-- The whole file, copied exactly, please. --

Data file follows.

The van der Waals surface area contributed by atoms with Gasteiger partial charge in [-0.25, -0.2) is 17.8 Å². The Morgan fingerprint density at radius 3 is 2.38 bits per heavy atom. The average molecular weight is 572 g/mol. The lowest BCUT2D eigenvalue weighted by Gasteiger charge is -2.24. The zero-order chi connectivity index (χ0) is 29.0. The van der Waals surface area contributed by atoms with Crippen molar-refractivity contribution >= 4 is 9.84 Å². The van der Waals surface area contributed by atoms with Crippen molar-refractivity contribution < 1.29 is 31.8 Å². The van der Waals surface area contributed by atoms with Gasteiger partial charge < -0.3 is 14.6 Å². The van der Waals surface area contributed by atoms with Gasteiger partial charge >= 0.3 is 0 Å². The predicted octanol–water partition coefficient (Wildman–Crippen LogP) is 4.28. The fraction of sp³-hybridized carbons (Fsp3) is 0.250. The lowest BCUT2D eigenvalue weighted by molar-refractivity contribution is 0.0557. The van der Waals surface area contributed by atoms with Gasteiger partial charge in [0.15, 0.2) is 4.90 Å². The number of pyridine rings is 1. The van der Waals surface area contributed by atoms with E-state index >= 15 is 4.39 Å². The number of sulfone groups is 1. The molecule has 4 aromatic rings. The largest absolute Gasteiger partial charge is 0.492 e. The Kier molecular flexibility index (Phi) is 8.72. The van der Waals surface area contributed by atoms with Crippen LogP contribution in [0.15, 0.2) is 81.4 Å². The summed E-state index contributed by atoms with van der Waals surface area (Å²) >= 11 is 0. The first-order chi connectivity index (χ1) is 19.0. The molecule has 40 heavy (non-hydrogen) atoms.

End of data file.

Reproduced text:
The van der Waals surface area contributed by atoms with Gasteiger partial charge in [-0.25, -0.2) is 17.8 Å². The Morgan fingerprint density at radius 3 is 2.38 bits per heavy atom. The average molecular weight is 572 g/mol. The lowest BCUT2D eigenvalue weighted by Gasteiger charge is -2.24. The zero-order chi connectivity index (χ0) is 29.0. The van der Waals surface area contributed by atoms with Crippen molar-refractivity contribution >= 4 is 9.84 Å². The van der Waals surface area contributed by atoms with Crippen molar-refractivity contribution < 1.29 is 31.8 Å². The van der Waals surface area contributed by atoms with Gasteiger partial charge < -0.3 is 14.6 Å². The van der Waals surface area contributed by atoms with Gasteiger partial charge >= 0.3 is 0 Å². The predicted octanol–water partition coefficient (Wildman–Crippen LogP) is 4.28. The fraction of sp³-hybridized carbons (Fsp3) is 0.250. The lowest BCUT2D eigenvalue weighted by molar-refractivity contribution is 0.0557. The van der Waals surface area contributed by atoms with Gasteiger partial charge in [0.15, 0.2) is 4.90 Å². The number of pyridine rings is 1. The van der Waals surface area contributed by atoms with E-state index >= 15 is 4.39 Å². The number of sulfone groups is 1. The molecule has 4 aromatic rings. The largest absolute Gasteiger partial charge is 0.492 e. The Kier molecular flexibility index (Phi) is 8.72. The van der Waals surface area contributed by atoms with Crippen LogP contribution in [0.15, 0.2) is 81.4 Å². The summed E-state index contributed by atoms with van der Waals surface area (Å²) >= 11 is 0. The first-order chi connectivity index (χ1) is 19.0. The molecule has 40 heavy (non-hydrogen) atoms.